Propagating Puzzle

Material manfuctured by bees, edible water bottle, cellulose fiber clothing and mushroom packaging. The future is falling back into the hands of the creator – Nature.

*cue the drama*

*kill the drama*

Speculating on an alternate future where, instead of relying on materials derived from unsustainable petrochemical industries or land needed for food, we decided to rethink the traditional system of manufacturing and making by putting the power in the hands of nature. In a closed loop system, synthetically engineered organisms will ferment or reproduce materials, directly forming into finished products without any chemical dyes or finishes and zero waste. If we were to talk about microorganism grown materials, the potential of it in improving health and well-being alone is already a broad topic to cover.  Let me quickly spit out the potential developments across the board: interactive and environmental responsive (air, temperature, light, touch, behaviour and mood), self-healing ability (healthcare, possibly curing cancer, infrastructure and longer product life cycles), second skin (fashion, healthcare and well-being, new materials for architecture), and creating art (possibly curing cancer too! Check it out here if you don’t believe me). To help you understand how can biomaterial be made, simply mix a living cell with minerals or nutrients and place it under a suitable growing condition. The rest of it is the works of nature and many trials in the ingredient and condition variations whilst the process of understanding its unpredictable results.

I am aware that we ought to scale down to a specific aspiration as soon as possible as I believe dwelling in the goalless stage for too long will cause the team to wander off in their own direction like sheep without the shepherd dog. It was delightful to see the team established without a leader so that everyone can play an equal role (especially when working in a collaborative manner). However at times, I noticed that the team was unsure of what they are doing and began to seek for some guidance and assurance. I then step in and lead the team by coming up with a clear and structured programme to proceed.

10720961_10152270264586191_783900288_nWith the diagram above, we managed to put together a Prezi presentation online. I thought what a great teamwork we had despite a few of the teammates expressed their disinterest as for the researched topic is rather dry and involves complicated science studies. (What I observed is the team definitely has a certain level of curiosity and fascination, but there is no drive to demystify. Perhaps this is the reason why our informal presentation is poor. I will talk about that in a second) How can I help to inject enthusiasm to the team? To give a light at the end of the tunnel, I shared my research on how we can realistically produce a vegetable fibre fabric ourselves for the final presentation by culturing yeast.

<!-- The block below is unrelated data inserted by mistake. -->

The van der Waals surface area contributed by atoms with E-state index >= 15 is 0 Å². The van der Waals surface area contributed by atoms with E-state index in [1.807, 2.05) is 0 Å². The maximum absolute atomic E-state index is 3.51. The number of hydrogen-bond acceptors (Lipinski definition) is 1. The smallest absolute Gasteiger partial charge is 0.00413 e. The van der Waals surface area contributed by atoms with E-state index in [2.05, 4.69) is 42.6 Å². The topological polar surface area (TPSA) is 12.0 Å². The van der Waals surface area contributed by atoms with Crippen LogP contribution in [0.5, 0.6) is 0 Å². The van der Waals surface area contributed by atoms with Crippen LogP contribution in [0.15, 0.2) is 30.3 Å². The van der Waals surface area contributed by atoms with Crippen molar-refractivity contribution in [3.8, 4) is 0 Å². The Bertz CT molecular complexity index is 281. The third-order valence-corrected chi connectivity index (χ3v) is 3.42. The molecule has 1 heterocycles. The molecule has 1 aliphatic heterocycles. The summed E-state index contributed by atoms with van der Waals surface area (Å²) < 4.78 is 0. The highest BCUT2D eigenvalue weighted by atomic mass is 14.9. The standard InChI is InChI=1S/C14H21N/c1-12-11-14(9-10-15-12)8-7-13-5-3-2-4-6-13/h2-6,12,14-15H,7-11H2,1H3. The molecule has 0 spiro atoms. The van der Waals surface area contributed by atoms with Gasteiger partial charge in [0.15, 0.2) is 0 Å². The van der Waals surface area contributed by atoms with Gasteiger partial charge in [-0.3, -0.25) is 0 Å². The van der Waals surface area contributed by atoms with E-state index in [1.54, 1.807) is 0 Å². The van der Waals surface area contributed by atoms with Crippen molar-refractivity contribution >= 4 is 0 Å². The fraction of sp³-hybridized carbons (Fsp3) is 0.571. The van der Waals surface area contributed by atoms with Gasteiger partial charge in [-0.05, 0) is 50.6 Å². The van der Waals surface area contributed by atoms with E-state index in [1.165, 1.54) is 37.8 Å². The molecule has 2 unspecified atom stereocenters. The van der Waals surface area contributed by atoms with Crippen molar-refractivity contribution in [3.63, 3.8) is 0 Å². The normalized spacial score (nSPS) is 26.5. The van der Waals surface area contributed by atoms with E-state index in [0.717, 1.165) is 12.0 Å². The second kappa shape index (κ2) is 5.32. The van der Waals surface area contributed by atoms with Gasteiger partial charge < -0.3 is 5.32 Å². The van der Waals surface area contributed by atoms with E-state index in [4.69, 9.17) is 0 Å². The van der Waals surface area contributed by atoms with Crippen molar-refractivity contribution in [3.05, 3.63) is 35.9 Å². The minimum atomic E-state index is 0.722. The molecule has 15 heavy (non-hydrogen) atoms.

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Alright, I am not going to hide my shame any longer. Our presentation was cut short at discoursing the potentials of biomaterial, losing the opportunity to share the rest of our research and progress. Feeling disappointed, the other groups had a very loose presentation timeframe whereas we faced a shockingly strict 10 minutes rule. As I reflect on this unfortunate event, what went wrong? Were our points covered too far-fetched and not what the tutor expected? Was our intro not attention-grabbing enough? Was the flow of presentation a tad too dull and inconsistent? Would have the tutors ran out of patience waiting for us to set up the projectors, hence feeling our presentation seems longer?

At this point, you may be wondering that the teamwork methodologies I mentioned earlier are great and yet why did we still screw up in the end? Unbelievably, the reason is we took the informal presentation too easily, we never did a run through of the presentation or cared to plan it properly. We have actually neglected this crucial step! OH. Crap! I finally also understood that a mutually shared vision is SUPER-DUPER vital for the development of a group project as well as fostering accountability in each members to take ownership of the project. If not, the group will otherwise be producing incoherent works, the one who is passionate will do a huge amount of work; the one who lacks of interest will only lend half of his or her effort. If a group comes together without a unified output, then it defeats the purpose of collaboration.

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An interesting point is brought up by tutor Clinton at the end of all presentations as a general feedback that a lot of us tend to use the context of craft and technology too loosely. David, another tutor, echoed Clinton by saying that there is always a tension between progress and tradition. It is always challenging and exciting to find a measurable balance between forward and now. How I see contemporary environment and objects is that both craft and technology should be fused seamlessly as one. Holistically. Not two different elements. Craft is a humanistic touch in creation and making something which represents conscience, emotion, conscious intention, environment and culture. As compelling as it can be, technology on the other hand is best served as an addition feature or support in aiding, simplifying or improving ‘craft’making.

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